• Bullying and harassment are dealt with similarly at law. Harassment is when someone treats you in a way that is offensive, intimidating, humiliating or threatening AND that is done because you have a particular personal characteristic, like your race, being gay, or having a disability. Bullying is when someone repeatedly acts unreasonably towards you and their behaviour creates a risk to your health and safetyThere are different laws which cover these types of behaviour, so please click on our Bullying & Harassment factsheet for more information.
  • Sexual harassment at work is a specific type of sex discrimination, being any unwanted or unwelcome sexual conduct in situations where it could be expected might make you feel offended, humiliated or intimidated.

The Australian Human Rights Commission has created a helpful guide to these areas of law, which can be found here 

What can I do about discrimination?

Everyone has a right to work without unlawful discrimination.  

If you think you are experiencing unlawful discrimination, it is a good idea to seek specific advice about your options, which can include:

Raising the issue with your employer 

It is good to check if your workplace has any policies about discrimination or equal opportunity, and how they can assist to address and resolve the problem.  If your workplace doesn’t have a policy, you can talk to your manager or HR representative about what you are experiencing.  

If you’re nervous about talking to your boss or HR rep, you might want to put the complaint in writing, or have a trusted friend sit in the meeting with you to support you.  You can also prepare for having difficult conversations on the FWO website here. 

If the person discriminating against you is your boss, supervisor, or HR manager and there’s no one else from work to talk to about it, there are other ways to get help.  

Ask your union for help

If you are a member of a union, you can talk to your representative or a union official about what’s going on. They will be able to tell you how they can help, and guide you through the process. Click here if you are unsure which union you can join.

Make an application to a Tribunal or Commission 

If your employer doesn’t properly investigate your complaint, you think their decision is unfair, or your boss is the person who is discriminating against you (and no one else at work can help), there are formal legal options available to you 

Depending on the type of discrimination and which state or territory you live in, you may be able to make a complaint to the relevant state, territory or federal Commission or Tribunal.  It’s important to get advice about your different options, because there are differences in the protections available, complaints processes and outcomes. 

There are time limits on when you can make a discrimination complaint, and these can range from as short as 21 days to 6 years, depending on the type of complaint.  It is important to get advice promptly to ensure that you make your complaint to the most appropriate agency within the correct time frame.  

Which Tribunal?

If you feel you are experiencing unlawful discrimination, the Fair Work Ombudsman is a good place to begin your enquiry. They can either assist you or direct you to the right tribunal.  Information on the Fair Work Ombudsman process is available here.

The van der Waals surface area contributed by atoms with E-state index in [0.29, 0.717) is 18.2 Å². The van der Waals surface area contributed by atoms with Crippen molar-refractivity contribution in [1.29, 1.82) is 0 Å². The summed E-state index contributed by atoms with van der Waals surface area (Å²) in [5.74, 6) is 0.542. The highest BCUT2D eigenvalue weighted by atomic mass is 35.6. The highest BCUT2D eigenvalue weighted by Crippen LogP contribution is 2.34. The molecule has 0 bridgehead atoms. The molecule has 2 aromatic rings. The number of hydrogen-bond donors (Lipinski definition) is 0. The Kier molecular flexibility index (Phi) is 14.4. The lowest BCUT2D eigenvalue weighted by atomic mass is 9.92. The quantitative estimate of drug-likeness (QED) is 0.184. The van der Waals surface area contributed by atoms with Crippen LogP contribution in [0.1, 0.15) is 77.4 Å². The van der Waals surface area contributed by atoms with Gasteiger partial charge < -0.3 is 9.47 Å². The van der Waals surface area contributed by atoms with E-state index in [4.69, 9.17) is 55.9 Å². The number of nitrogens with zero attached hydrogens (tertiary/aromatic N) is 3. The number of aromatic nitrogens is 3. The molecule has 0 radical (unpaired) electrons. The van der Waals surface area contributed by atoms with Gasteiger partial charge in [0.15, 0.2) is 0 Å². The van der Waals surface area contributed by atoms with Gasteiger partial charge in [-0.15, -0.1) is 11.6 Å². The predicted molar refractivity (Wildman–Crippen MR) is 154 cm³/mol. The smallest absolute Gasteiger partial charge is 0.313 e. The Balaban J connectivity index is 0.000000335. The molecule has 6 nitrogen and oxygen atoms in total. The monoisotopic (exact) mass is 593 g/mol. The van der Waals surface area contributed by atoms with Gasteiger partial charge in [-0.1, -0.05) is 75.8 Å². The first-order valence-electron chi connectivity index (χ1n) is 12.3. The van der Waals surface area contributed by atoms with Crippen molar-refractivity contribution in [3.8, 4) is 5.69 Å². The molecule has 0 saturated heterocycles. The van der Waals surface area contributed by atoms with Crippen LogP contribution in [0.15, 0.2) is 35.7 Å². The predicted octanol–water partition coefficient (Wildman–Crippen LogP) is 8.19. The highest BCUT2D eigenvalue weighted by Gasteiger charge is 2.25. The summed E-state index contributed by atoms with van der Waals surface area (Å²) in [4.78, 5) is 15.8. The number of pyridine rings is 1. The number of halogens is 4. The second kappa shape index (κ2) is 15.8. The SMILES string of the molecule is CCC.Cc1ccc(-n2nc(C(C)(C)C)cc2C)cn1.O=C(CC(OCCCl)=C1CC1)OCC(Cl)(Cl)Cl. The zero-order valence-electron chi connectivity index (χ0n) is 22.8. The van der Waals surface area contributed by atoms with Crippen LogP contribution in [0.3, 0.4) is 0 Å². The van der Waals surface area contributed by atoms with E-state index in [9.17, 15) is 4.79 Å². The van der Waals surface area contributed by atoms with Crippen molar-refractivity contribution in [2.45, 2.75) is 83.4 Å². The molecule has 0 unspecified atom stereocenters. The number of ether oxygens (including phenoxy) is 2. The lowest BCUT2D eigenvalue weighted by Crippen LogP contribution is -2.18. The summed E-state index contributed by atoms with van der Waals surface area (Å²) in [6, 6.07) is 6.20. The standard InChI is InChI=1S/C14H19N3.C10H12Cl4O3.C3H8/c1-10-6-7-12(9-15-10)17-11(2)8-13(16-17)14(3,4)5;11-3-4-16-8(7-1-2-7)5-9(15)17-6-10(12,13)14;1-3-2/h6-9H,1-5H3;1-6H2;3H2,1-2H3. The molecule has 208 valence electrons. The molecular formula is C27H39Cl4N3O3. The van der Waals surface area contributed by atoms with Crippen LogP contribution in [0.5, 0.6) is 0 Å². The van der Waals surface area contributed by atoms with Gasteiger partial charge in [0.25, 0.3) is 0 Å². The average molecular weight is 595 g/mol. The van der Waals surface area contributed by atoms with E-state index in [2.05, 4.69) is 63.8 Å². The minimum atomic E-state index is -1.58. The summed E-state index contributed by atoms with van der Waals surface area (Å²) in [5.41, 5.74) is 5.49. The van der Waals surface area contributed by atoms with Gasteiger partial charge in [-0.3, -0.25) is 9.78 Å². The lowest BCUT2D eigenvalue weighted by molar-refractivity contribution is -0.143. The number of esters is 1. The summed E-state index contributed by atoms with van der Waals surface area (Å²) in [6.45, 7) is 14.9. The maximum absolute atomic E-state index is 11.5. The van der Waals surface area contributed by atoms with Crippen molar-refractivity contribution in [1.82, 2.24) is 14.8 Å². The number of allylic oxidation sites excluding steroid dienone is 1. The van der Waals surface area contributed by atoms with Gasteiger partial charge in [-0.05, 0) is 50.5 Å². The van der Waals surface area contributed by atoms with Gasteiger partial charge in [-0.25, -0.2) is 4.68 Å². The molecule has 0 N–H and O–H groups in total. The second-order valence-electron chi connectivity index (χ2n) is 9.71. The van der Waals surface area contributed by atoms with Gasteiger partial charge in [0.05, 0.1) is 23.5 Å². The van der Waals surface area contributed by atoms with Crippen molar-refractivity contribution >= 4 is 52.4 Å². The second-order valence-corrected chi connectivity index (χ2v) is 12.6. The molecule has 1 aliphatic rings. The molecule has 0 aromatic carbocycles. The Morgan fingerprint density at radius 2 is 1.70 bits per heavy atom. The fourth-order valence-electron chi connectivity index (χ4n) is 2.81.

Broadly, there are two main options for filing a formal discrimination complaint: 

  • Option 1: The following areas of discrimination are covered by Federal laws, which means you can make a complaint to the Australian Human Rights Commission: 
      • Sex discrimination 
      • Disability discrimination 
      • Race discrimination 
      • Age discrimination 
      • Discrimination because of an irrelevant criminal record 

You can find more information about each of these areas here and a link to the Australian Human Rights Complaint form here 

  •  Option 2: Every state and territory has their own discrimination board, which can hear matters about the same areas listed above, as well as other areas protected under their own discrimination laws. For a full list of state and territory tribunals and commissions see our page on state-based legal option here 
Navigating this information may seem overwhelming. If you are under 25 and not sure whether you are experiencing unlawful discrimination and do not know what to do, please contact us here for free legal advice.

People you can talk to for support

If you would like to speak to someone about what is going on at work, we encourage you to contact one of the services we’ve listed below.  


eHeadspace offer free counselling to people aged 12 – 25. You can call them on 1800 650 890 (from 9am to 1am Australian Eastern Standard Time. You can also email or chat them online here.  

If you prefer to talk to someone face-to-face, you can make an appointment to visit a Headspace centre. You can find your local centre here.  

Kids Helpline  

You can call the Kids Helpline on 1800 55 1800 for free and private counselling (available 24 hours a day, but there can be a wait to get through). They are happy to talk to young people between the ages of 5-25 years about anything that’s troubling them. You can also email them or chat online here.   

Beyond Blue

Beyond Blue provides free telephone and online counselling to anyone in Australia. You can call a counsellor on 1300 22 4636 or chat online here.   

Youth Law Australia would like to express thanks to Hall & Wilcox and the Fair Work Ombudsman for assisting us with the preparation of this material.